Edward BazalgetteIn the summer of 1858, while the Great Eastern was being fitted out for her maiden voyage, London was in the grip of a crisis known as the 'Great Stink'. The population had grown rapidly during the first half of the 19th century, yet there had been no provision for sanitation.
Philip SmithHaving completed the building of the Suez Canal in 1869, Ferdinand de Lesseps dreamed of an even bolder scheme: the Panama Canal. Lesseps decided he would cut a path across the Isthmus of Panama,and thus unite the great oceans of the Atlantic and Pacific, making the long journey round South America unnecessary.
Mark EverestAs pioneers explored and found their way across the vast continent of America, they were frequently stopped by poor or hostile environments such as the desert regions of Arizona and Nevada.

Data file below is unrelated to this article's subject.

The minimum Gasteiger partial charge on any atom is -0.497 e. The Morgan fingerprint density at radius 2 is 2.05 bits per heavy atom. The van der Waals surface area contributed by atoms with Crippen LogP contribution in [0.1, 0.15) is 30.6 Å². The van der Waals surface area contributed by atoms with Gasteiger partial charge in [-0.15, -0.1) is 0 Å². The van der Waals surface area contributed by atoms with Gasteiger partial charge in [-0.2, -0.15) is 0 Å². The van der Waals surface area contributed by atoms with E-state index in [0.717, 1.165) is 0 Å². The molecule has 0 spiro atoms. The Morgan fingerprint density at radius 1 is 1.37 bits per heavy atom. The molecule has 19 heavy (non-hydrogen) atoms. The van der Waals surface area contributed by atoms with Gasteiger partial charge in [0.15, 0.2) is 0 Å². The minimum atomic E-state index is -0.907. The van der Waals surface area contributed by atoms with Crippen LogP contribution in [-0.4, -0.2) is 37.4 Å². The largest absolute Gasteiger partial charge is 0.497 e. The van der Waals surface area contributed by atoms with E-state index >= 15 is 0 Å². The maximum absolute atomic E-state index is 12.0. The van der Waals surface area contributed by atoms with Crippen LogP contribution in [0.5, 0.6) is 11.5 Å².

Channel FourThe 1930s was a highpoint for ocean-going liners. Crossing the Atlantic by boat was the only way to reach the US, and competition between the French and British shipyards was never less than fierce, a focus for patriotic pride. The British Queen Mary and French Normandie epitomised the golden age of the ocean liners. They were among the floating Art Deco palaces that competed intensely to win the Blue Riband - a prize for the fastest Atlantic crossing. A Holy Grail for the two countries, this prize was also a great bit of marketing.